Video Outlook

For those of you already thinking that this article will be a wild flight of fancy—a wish list for 2012— well, think again. This article contains information that will truly affect your business life in commercial AV in the coming year.

The most recent news release is that Sony, Toshiba, and Hitachi have created a joint venture. They have officially joined forces in a government-backed joint venture that’s been in the works for a few months. The three manufacturers will now form an entity known as Japan Display Inc., slated to launch during the spring of 2012. The stakeholders are hoping that this announcement will help revive their sagging display sales, with some extra help from Panasonic, which also announced that it’s selling one of its biggest domestic factories to the new JDI, for an unnamed sum. Remember that Panasonic now owns Sanyo—while we have yet to feel the impact of that deal, we sure will in 2012. As a point of reference on the backstory, just reflect on the lost market share by the Japanese manufacturers to both Korean and Chinese firms over the last few years. Also note the significant price drop on large LCD flat panels by Sharp to try to counter the same situation. Stay tuned, because we are not done yet!

Not only will we see major corporate moves, we will see a growth in several areas of commercial AV led by conferencing and collaboration. Our “need to be connected” is going to port over to videoconferencing systems with new and more affordable systems that work on less bandwidth from companies like LG, Sony, and some lesserknown brands.

The coming year will be the year of interactivity— whiteboard products based on flat panel displays will allow us to show our videos, PowerPoints, and spread sheets, and annotate the images in real time while saving them to electronic files for access later on. The price for a 65-inch to 70-inch flat panel with touchscreen capability will be under $7,000! For those who do not have the bigger bucks to spend, we will see more new short-throw projectors coming onto the scene. These will have the option of whiteboard software, the ability to keep the presenters out of the light path, and will be available for incredibly low prices.

Video walls will take on a life of their own due to the new thin bezel designs and the much more affordable processors needed to run them. In fact, most of the big manufacturers have their own built in processors included in the price of the displays. Recent estimates tell us that we will have a four-fold increase in video wall sales over the next four years. To go along with the “thin is in” trend in LCD flat panels, LED backlighting will take over from the “antiquated” CCFL illuminated panels and the price differential between old and new will ultimately go away.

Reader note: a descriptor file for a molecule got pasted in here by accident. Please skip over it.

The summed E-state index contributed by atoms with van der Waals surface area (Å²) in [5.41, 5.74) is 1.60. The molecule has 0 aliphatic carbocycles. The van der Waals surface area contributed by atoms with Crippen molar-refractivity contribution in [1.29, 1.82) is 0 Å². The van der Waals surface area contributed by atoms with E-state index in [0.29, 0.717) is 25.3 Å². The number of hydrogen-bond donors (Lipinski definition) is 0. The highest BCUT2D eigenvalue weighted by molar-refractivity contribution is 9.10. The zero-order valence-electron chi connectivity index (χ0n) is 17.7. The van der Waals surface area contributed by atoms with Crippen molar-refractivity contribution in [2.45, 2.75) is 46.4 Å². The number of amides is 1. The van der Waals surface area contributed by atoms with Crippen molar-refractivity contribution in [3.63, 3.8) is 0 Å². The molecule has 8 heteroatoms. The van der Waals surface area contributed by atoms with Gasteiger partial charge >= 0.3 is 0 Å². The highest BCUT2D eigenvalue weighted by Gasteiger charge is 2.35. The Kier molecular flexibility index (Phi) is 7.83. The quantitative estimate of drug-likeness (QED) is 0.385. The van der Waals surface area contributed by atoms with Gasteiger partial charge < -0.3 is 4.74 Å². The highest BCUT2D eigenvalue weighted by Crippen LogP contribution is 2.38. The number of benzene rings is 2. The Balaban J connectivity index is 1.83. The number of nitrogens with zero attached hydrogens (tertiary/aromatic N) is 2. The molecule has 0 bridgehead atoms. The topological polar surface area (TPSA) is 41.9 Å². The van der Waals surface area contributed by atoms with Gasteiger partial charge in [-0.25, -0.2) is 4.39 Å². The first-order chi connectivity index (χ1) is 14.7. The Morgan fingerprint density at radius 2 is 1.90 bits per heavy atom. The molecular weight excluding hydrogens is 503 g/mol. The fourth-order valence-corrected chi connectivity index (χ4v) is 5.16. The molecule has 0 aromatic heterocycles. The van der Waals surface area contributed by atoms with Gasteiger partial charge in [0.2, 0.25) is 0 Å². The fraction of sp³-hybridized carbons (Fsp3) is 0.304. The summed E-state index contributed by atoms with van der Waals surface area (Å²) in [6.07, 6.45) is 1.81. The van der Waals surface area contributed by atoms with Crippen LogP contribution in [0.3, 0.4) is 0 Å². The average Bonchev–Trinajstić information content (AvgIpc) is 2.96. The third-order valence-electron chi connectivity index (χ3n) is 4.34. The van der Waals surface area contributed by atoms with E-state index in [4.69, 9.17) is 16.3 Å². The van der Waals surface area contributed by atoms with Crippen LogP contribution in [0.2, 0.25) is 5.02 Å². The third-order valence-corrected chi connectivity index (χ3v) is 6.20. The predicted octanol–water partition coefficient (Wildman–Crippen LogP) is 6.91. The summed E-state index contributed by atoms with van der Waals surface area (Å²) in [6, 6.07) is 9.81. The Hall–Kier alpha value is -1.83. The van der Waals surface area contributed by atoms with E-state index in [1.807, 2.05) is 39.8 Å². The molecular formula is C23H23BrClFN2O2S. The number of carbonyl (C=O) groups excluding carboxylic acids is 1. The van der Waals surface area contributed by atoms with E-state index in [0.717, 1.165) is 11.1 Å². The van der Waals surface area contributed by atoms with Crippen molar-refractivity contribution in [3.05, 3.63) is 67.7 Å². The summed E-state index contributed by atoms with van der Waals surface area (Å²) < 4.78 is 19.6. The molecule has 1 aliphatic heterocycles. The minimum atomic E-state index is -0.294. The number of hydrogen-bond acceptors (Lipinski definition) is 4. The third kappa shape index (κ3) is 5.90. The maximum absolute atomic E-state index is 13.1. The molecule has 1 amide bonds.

A more traditional way to get a really big picture on screen is to use a large venue projector. On this front, there has been much progress from companies like Christie Digital, Digital Projection, and Barco. In 2012 you will see that the devil is truly in the details in this arena. The good folks at Digital Projection are dedicating themselves to breaking the mold of conventional wisdom and are now offering a full three years parts and labor warranty on their entire product lineup. In addition, you will see more work in the area of energy savings, lower cost three chip DLP products, and of course, 3D. In the Barco camp they are specializing in segments of the market rather than being all things to all people. In the cinema realm, along with Dolby, they will execute a series of demonstrations to show content in a variety of frame rates and resolutions, including: 1.) 2D 2K high frame rate at 48 frames per second (fps); 2.) 2D 4K at 24 fps; and 3.) 2K high frame rate at 48 and 60 fps per eye for 3D. Turning their attention to medical applications, they are doing some groundbreaking work on full bandwidth signals over IP. This integrated digital approach eliminates the need for extensive cabling and complicated configurations. The bottom line is that large venue projection is alive and well, and residing in brands you know and love.

No story would be complete without a look at 3D. Sony, Panasonic, X6D, and Samsung are forming what they call a super group to address at least one of the hurdles of more pervasive 3D adoption. The “Full HD 3D Glasses Initiative” is a project to create a unified standard that will let you use the same pair of spectacles on any display or at any theater that uses the Xpand 3D standard. The joint testing center will open later this month.

In addition to traditional 3D with glasses, we will see several flat panel display manufacturers come out with new versions of auto stereoscopic 3D that does not require glasses. The problem with most current attempts is the need to stand in a tiny sweet spot to get the full 3D effect. The good news is that I have seen new models that eliminate this problem and we can look to expanded commercial applications in 2012.

There you have it, short and sweet. Conferencing and collaboration, interactivity, white boards, and 3D developments will abound, and companies will continue to try to address the ever-changing market—all part of making 2012 an exciting year to come.